First it was the fashion giants Topshop, H&M and Uniqlo. Now it seems Australia is becoming a hot spot for global sports retailers.
Following the news of UK-based Sports Direct’s deal with local online shopping club Ozsale.com.au, Switzerland-based Intersport will this week officially launch in Australia.
The global retailer, which has around 5700 stores across 66 countries including popular footwear chain The Athlete’s Foot in the US, has chosen to enter the market through an existing retailer, with close to 40 stores under the Independent Sports banner to rebrand to Intersport over coming months under a license agreement.
Kevin O’Hanlon, previously chief executive of the Independent Sports group and now chief executive of Intersport Australia, told SmartCompany 32 stores have already been rebranded under the Intersport name, with another five stores to be completed by the first week of September.
The group of 37 stores turns over approximately $130 million each year.
There are another 22 stores in the Independent Spots group and O’Hanlon hopes those stores will convert to Intersport over coming months.
But the transition of the stores is just the first step in Intersport’s plans in Australia, with O’Hanlon saying the group hopes to have 50 stores operating within three years, growing to 100 stores in five years.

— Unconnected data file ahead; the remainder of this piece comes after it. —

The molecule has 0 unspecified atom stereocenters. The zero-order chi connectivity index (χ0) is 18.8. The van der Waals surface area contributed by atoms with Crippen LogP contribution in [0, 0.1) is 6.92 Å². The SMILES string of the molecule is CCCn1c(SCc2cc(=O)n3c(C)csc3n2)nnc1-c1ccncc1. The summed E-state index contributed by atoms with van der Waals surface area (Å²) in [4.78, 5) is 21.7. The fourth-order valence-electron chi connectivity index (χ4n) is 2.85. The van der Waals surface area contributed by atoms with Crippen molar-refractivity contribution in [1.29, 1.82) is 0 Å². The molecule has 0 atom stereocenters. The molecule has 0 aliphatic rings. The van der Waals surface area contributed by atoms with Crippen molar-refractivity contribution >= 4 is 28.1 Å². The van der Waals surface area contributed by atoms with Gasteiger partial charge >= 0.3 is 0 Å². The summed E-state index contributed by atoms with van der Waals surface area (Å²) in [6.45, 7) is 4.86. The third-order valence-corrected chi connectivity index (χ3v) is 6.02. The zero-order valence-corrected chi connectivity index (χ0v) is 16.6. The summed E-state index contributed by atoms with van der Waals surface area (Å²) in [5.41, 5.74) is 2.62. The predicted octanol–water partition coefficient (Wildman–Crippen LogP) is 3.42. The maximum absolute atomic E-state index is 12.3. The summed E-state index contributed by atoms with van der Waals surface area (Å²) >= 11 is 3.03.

O’Hanlon says the Independent Sports group is now the franchisor for Intersport in Australia and he has already received a number of enquiries from other independent sports retailers about joining the group.
Intersport sells sportswear and equipment, including big name brands such as Nike and Adidas, as well as McKinley, Firefly and Energetics.
The private company is owned by 13 master franchisors in Europe and Canada and, according to Fairfax, recorded annual revenue of €10.3 billion ($A14.8b) in 2013.
O’Hanlon says brand recognition is “clearly the number one benefit” for the independent stores joining the Intersport group, as well as access to the Intersport global trading terms and its exclusive private label brands.
“It’s well known the sporting goods industry is being challenged and it will continue to be challenged,” he says.
“So trading under a common, global brand gives great solace to these mum-and-dad businesses.”
“It’s also been shown that consumers have a desire to buy from global brands.”
O’Hanlon says sport “is an essential pillar of Australian society”, and that’s attractive to global brands such as Intersport.
“We know that, we live that, we love that as Australians,” he says.
“We intend to offer that passion, the best advice, the best product selection in the world from the best brands, and deliver that on a local level.”
Brian Walker, chief executive of the Retail Doctor Group, told SmartCompany other sports retailers will be watching Intersport’s moves “with keen interest”.
“In terms of sports retailing in our country, the independent specialty, small retailer has really gone, and now it’s the days of the Rebel Sports and Amart,” says Walker.
“It’s good for consumers. It’s a global brand and it will introduce a more competitive flavour to the domestic market.”